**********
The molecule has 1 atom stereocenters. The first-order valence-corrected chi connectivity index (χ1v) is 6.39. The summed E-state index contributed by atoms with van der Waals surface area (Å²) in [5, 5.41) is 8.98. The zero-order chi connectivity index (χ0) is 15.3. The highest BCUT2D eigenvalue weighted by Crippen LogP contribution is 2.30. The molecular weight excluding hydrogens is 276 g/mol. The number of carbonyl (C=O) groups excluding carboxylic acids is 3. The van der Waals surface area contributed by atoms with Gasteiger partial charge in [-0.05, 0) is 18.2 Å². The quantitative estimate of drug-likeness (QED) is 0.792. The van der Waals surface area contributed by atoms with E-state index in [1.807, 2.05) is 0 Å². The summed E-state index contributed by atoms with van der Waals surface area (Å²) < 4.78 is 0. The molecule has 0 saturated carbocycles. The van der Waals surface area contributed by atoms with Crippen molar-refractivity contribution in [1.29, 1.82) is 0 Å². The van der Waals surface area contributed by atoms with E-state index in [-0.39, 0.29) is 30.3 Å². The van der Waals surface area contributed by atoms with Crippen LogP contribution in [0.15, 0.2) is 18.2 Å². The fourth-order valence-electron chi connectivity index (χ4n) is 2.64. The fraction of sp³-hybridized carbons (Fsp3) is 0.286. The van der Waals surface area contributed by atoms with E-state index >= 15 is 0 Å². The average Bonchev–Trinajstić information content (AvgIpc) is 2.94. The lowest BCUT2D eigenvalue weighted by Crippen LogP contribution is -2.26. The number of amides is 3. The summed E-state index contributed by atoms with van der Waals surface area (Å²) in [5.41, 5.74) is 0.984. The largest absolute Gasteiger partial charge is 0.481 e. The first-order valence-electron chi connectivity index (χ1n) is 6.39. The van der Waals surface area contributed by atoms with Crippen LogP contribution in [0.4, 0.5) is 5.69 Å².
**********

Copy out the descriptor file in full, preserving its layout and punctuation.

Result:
The molecule has 1 atom stereocenters. The first-order valence-corrected chi connectivity index (χ1v) is 6.39. The summed E-state index contributed by atoms with van der Waals surface area (Å²) in [5, 5.41) is 8.98. The zero-order chi connectivity index (χ0) is 15.3. The highest BCUT2D eigenvalue weighted by Crippen LogP contribution is 2.30. The molecular weight excluding hydrogens is 276 g/mol. The number of carbonyl (C=O) groups excluding carboxylic acids is 3. The van der Waals surface area contributed by atoms with Gasteiger partial charge in [-0.05, 0) is 18.2 Å². The quantitative estimate of drug-likeness (QED) is 0.792. The van der Waals surface area contributed by atoms with E-state index in [1.807, 2.05) is 0 Å². The summed E-state index contributed by atoms with van der Waals surface area (Å²) < 4.78 is 0. The molecule has 0 saturated carbocycles. The van der Waals surface area contributed by atoms with Crippen molar-refractivity contribution in [1.29, 1.82) is 0 Å². The van der Waals surface area contributed by atoms with E-state index in [-0.39, 0.29) is 30.3 Å². The van der Waals surface area contributed by atoms with Crippen LogP contribution in [0.15, 0.2) is 18.2 Å². The fourth-order valence-electron chi connectivity index (χ4n) is 2.64. The fraction of sp³-hybridized carbons (Fsp3) is 0.286. The van der Waals surface area contributed by atoms with E-state index >= 15 is 0 Å². The average Bonchev–Trinajstić information content (AvgIpc) is 2.94. The lowest BCUT2D eigenvalue weighted by Crippen LogP contribution is -2.26. The number of amides is 3. The summed E-state index contributed by atoms with van der Waals surface area (Å²) in [5.41, 5.74) is 0.984. The largest absolute Gasteiger partial charge is 0.481 e. The first-order valence-electron chi connectivity index (χ1n) is 6.39. The van der Waals surface area contributed by atoms with Crippen LogP contribution in [0.4, 0.5) is 5.69 Å².